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Louise Creighton



Lifetime: 1850 - 1936 Passed: ≈ 86 years ago

Louise Hume Creighton was a British author of books on historical and sociopolitical topics, and an activist for a greater representation of women in society, including women's suffrage, and in the Church of England.[1]

She was born as Louise Hume von Glehn at Peak Hill Lodge in Sydenham, Kent on 7 July 1850. She was one of the younger daughters of Robert von Glehn, a City of London merchant, and his wife, Agnes Duncan. Her older brother was Alfred de Glehn, the designer of the French steam locomotive engine. She was homeschooled before she passed, with honours, the General Examination for Women, the first London University higher examination for women. She was a prolific reader and a keen student of both the writings of John Ruskin and the Whigs historian John Richard Green.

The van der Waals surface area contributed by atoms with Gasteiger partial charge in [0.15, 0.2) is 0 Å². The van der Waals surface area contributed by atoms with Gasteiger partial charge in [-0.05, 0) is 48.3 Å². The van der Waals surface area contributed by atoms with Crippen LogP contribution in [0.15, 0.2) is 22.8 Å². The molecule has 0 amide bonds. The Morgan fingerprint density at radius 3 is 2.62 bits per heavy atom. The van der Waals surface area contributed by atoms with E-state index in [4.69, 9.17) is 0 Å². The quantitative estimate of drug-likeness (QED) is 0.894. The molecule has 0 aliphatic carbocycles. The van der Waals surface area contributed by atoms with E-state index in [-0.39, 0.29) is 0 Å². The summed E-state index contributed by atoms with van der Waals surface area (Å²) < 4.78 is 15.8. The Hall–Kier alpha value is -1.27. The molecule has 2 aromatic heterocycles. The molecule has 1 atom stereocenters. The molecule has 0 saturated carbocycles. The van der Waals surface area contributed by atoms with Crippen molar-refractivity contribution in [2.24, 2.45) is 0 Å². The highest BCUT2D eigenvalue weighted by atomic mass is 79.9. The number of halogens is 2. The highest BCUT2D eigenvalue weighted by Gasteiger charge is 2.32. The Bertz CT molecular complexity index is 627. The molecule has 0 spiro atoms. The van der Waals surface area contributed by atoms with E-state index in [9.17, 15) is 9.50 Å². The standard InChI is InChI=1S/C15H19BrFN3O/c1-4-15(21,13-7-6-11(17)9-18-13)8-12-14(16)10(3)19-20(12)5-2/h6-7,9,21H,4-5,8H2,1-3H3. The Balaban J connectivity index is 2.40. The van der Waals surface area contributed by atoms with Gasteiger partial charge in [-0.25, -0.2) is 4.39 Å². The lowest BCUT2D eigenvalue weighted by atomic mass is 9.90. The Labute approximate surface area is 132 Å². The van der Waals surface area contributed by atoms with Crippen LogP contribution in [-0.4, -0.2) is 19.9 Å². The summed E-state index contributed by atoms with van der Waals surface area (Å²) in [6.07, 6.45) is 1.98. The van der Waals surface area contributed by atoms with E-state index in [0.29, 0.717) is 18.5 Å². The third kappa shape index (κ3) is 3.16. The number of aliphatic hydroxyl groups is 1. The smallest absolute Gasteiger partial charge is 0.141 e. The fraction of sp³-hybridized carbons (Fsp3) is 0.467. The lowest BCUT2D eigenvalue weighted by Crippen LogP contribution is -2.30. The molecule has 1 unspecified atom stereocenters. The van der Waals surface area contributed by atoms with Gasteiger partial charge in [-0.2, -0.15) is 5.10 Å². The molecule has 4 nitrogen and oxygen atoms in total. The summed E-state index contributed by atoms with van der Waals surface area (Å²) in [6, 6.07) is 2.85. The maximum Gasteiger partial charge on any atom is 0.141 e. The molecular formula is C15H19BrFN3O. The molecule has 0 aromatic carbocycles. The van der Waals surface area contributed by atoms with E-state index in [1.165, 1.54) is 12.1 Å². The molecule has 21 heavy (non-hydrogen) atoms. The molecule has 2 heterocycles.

After the death of her husband in 1901, Creighton became an influential advocate for women's suffrage and social reform. As well as writing and editing books, she served on two Royal Commissions and the Joint Committee of Insurance Commissioners.

As a member of the Standing Committee of the Society for the Propagation of the Gospel, she helped promote the work of women missionaries and took a leading role chairing the women's meetings at the Pan-Anglican Congress of 1908.

After nearly twenty years living in a grace-and-favour apartment at Hampton Court Palace, Creighton moved back to Oxford in the late 1920s, and subsequently served on the governing board of Lady Margaret Hall. After a period of declining health, she died on 15 April 1936, and her cremated remains were buried in St Paul's Cathedral, London in the grave of her husband.


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